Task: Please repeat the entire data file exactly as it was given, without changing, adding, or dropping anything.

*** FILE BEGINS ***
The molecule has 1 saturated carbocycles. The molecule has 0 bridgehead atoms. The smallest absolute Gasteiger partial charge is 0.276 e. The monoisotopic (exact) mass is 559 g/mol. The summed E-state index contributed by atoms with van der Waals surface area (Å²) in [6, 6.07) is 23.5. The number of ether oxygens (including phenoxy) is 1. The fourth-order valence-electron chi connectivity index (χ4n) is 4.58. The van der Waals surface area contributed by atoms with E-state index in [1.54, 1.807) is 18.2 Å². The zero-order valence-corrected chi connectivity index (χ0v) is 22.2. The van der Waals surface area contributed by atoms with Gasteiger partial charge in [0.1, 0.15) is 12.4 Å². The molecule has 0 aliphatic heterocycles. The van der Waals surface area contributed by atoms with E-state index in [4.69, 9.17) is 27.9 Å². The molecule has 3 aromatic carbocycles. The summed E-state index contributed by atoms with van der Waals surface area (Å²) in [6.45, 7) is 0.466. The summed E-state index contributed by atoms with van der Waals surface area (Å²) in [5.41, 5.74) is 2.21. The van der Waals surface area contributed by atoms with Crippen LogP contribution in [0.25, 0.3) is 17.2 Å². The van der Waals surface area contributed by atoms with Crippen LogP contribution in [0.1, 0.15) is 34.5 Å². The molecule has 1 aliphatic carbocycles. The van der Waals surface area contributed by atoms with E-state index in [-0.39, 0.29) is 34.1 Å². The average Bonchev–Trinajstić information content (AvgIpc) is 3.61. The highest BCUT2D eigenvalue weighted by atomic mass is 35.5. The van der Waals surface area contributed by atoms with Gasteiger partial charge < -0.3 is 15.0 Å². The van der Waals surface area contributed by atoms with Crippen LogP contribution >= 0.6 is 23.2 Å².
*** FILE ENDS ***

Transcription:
The molecule has 1 saturated carbocycles. The molecule has 0 bridgehead atoms. The smallest absolute Gasteiger partial charge is 0.276 e. The monoisotopic (exact) mass is 559 g/mol. The summed E-state index contributed by atoms with van der Waals surface area (Å²) in [6, 6.07) is 23.5. The number of ether oxygens (including phenoxy) is 1. The fourth-order valence-electron chi connectivity index (χ4n) is 4.58. The van der Waals surface area contributed by atoms with E-state index in [1.54, 1.807) is 18.2 Å². The zero-order valence-corrected chi connectivity index (χ0v) is 22.2. The van der Waals surface area contributed by atoms with Gasteiger partial charge in [0.1, 0.15) is 12.4 Å². The molecule has 0 aliphatic heterocycles. The van der Waals surface area contributed by atoms with E-state index in [4.69, 9.17) is 27.9 Å². The molecule has 3 aromatic carbocycles. The summed E-state index contributed by atoms with van der Waals surface area (Å²) in [6.45, 7) is 0.466. The summed E-state index contributed by atoms with van der Waals surface area (Å²) in [5.41, 5.74) is 2.21. The van der Waals surface area contributed by atoms with Crippen LogP contribution in [0.25, 0.3) is 17.2 Å². The van der Waals surface area contributed by atoms with Crippen LogP contribution in [0.1, 0.15) is 34.5 Å². The molecule has 1 aliphatic carbocycles. The van der Waals surface area contributed by atoms with E-state index in [-0.39, 0.29) is 34.1 Å². The average Bonchev–Trinajstić information content (AvgIpc) is 3.61. The highest BCUT2D eigenvalue weighted by atomic mass is 35.5. The van der Waals surface area contributed by atoms with Gasteiger partial charge < -0.3 is 15.0 Å². The van der Waals surface area contributed by atoms with Crippen LogP contribution >= 0.6 is 23.2 Å².